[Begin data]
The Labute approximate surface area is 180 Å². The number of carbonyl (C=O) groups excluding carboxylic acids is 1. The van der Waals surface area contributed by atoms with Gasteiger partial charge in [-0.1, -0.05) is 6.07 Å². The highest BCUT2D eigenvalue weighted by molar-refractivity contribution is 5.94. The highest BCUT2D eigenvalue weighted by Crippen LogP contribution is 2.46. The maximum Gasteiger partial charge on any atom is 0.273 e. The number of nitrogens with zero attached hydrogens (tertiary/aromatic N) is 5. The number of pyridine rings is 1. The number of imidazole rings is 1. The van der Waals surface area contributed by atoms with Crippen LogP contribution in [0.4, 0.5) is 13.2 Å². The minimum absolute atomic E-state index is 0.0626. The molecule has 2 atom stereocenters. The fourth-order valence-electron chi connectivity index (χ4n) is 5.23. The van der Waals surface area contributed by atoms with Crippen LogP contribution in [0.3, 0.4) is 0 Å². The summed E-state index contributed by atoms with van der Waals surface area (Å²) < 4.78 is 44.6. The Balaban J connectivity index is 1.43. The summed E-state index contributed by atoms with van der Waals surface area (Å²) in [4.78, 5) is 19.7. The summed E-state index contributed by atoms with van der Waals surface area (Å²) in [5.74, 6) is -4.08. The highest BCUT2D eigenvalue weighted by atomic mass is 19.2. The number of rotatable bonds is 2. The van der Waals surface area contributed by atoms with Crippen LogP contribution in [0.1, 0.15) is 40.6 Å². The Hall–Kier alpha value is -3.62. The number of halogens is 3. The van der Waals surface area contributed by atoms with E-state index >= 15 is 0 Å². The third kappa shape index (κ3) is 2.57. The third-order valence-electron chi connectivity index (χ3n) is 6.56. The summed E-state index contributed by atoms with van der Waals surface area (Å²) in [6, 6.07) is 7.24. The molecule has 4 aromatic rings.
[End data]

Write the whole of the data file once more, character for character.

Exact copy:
The Labute approximate surface area is 180 Å². The number of carbonyl (C=O) groups excluding carboxylic acids is 1. The van der Waals surface area contributed by atoms with Gasteiger partial charge in [-0.1, -0.05) is 6.07 Å². The highest BCUT2D eigenvalue weighted by molar-refractivity contribution is 5.94. The highest BCUT2D eigenvalue weighted by Crippen LogP contribution is 2.46. The maximum Gasteiger partial charge on any atom is 0.273 e. The number of nitrogens with zero attached hydrogens (tertiary/aromatic N) is 5. The number of pyridine rings is 1. The number of imidazole rings is 1. The van der Waals surface area contributed by atoms with Crippen LogP contribution in [0.4, 0.5) is 13.2 Å². The minimum absolute atomic E-state index is 0.0626. The molecule has 2 atom stereocenters. The fourth-order valence-electron chi connectivity index (χ4n) is 5.23. The van der Waals surface area contributed by atoms with Crippen LogP contribution in [0.3, 0.4) is 0 Å². The summed E-state index contributed by atoms with van der Waals surface area (Å²) < 4.78 is 44.6. The Balaban J connectivity index is 1.43. The summed E-state index contributed by atoms with van der Waals surface area (Å²) in [4.78, 5) is 19.7. The summed E-state index contributed by atoms with van der Waals surface area (Å²) in [5.74, 6) is -4.08. The highest BCUT2D eigenvalue weighted by atomic mass is 19.2. The number of rotatable bonds is 2. The van der Waals surface area contributed by atoms with Crippen LogP contribution in [0.1, 0.15) is 40.6 Å². The Hall–Kier alpha value is -3.62. The number of halogens is 3. The van der Waals surface area contributed by atoms with E-state index >= 15 is 0 Å². The third kappa shape index (κ3) is 2.57. The third-order valence-electron chi connectivity index (χ3n) is 6.56. The summed E-state index contributed by atoms with van der Waals surface area (Å²) in [6, 6.07) is 7.24. The molecule has 4 aromatic rings.